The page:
Chinese and American Cultures
Chinese-Americans authors Amy Tan and Gish Jen have both grappled with the idea of mixed identity in America. For them, a generational problem develops over time, and cultural displacement occurs as family lines expand. While this is not the problem in and of itself, indeed, it is natural for current culture to gain foothold over distant culture, it serves as the backdrop for the disorientation that occurs between generations. In their novels, Tan and Jen pinpoint the cause of this unbalance in the active dismissal of Chinese mothers by their Chinese-American children.
In The Joy Luck Club, Amy Tan calls close attention to the idea of unrealization and forgetfulness. Through these two factors, Tan attempts to explain displacement on the pasts of both mothers and daughters. The daughters, we find, are lost and wandering, and the mothers themselves seem paralyzed by secret pasts of pain and sacrifice. For them, the past is a tenuous, ghostly thing that goes undigested for some time. For many of them, it is not ever talked about. The death of Suyuan Woo is attributed to this:
“ ‘ She had a new idea in her head,’ said my father. ‘But before it could come out of her mouth, the thought grew too big and burst. It must have been a very bad idea.’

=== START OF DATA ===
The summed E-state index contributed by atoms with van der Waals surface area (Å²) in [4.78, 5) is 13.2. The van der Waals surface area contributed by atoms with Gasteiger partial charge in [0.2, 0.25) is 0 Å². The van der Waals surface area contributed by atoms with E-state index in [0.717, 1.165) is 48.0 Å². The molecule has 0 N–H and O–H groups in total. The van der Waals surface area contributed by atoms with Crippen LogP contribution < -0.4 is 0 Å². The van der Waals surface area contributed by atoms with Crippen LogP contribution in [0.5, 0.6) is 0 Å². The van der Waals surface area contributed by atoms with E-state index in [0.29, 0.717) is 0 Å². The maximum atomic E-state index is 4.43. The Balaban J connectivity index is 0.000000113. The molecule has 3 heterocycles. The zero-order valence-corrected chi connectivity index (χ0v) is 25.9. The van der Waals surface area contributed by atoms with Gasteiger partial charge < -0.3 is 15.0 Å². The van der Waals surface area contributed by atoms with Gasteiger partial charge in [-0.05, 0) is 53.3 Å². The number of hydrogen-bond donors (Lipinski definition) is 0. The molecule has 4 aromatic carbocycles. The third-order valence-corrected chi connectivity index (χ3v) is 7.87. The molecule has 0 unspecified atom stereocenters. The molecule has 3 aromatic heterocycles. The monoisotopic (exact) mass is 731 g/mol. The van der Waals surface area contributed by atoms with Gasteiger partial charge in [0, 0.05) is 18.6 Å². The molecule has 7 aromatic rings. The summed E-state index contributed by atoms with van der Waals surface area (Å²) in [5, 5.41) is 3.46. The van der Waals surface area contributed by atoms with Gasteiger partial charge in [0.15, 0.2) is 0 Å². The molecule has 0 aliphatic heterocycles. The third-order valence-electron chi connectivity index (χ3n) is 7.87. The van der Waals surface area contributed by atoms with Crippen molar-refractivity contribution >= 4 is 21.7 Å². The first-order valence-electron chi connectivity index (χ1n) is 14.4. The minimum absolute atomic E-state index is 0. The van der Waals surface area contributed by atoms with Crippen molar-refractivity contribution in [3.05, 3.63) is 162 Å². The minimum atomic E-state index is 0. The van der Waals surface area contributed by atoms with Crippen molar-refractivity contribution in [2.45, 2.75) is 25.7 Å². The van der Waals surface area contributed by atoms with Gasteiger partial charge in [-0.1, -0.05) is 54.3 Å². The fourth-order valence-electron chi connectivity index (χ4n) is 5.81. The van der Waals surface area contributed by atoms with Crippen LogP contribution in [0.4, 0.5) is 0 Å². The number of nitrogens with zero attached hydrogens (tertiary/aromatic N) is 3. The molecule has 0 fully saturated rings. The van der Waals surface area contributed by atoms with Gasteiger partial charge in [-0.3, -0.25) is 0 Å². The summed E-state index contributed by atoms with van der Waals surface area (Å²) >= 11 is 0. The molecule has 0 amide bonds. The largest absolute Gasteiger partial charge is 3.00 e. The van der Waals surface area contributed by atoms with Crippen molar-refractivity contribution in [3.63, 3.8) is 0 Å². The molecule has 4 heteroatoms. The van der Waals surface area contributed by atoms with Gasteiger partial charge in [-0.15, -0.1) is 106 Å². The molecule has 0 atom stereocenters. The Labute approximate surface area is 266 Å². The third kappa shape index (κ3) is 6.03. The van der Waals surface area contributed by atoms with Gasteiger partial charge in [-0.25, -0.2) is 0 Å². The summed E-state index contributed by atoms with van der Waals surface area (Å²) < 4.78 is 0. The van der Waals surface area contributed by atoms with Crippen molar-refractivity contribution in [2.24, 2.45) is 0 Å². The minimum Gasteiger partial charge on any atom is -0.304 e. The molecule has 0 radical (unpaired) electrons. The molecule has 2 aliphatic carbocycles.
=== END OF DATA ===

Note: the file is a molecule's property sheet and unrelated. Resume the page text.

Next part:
“The doctor said she died of a cerebral aneurysm. And her friends at the Joy Luck Club said she died just like a rabbit: quickly and with unfinished business left behind” (Tan 19).
Suyuan had a secret that she had kept from her daughter, Jing-Mei her entire life: two sisters that had been left behind while she fled from China. While it cannot be said that this was what caused her to have an aneurysm, the symbolism of having unfinished business, and unfinished thoughts in her head is too strong to go unrecognized. Suyuan had many secrets she had yet to tell her daughter. This was expensive to both Suyuan because she could now never tell her daughter about her life and to Jing-Mei because she would never know her mother completely.
For all of the aunties, the past was a thing better not talked about because of the amount of loss and pain they had endured. Like all survivors of tragedy, the past was not a subject they reflected upon, but chose instead to move as far away from as possible. The result was their pasts inflating to legendary proportions and influencing them for the worse by going unrecognized. Because they never took the lessons offered from their pasts, they went could not share them with their daughters, drawing a farther line of separation between them. For the daughters, China became a fantasy- land, a place that was not a part of them. Because of this tenuousness, the daughters did not have the real China, nor a fully realized Chinese-side of them. The aunties watched in dismay as their daughters began to lose their ethnicities and stumble through a new, un-Chinese world.
Ying-Ying St. Clair is an excellent example of this separation. In “The...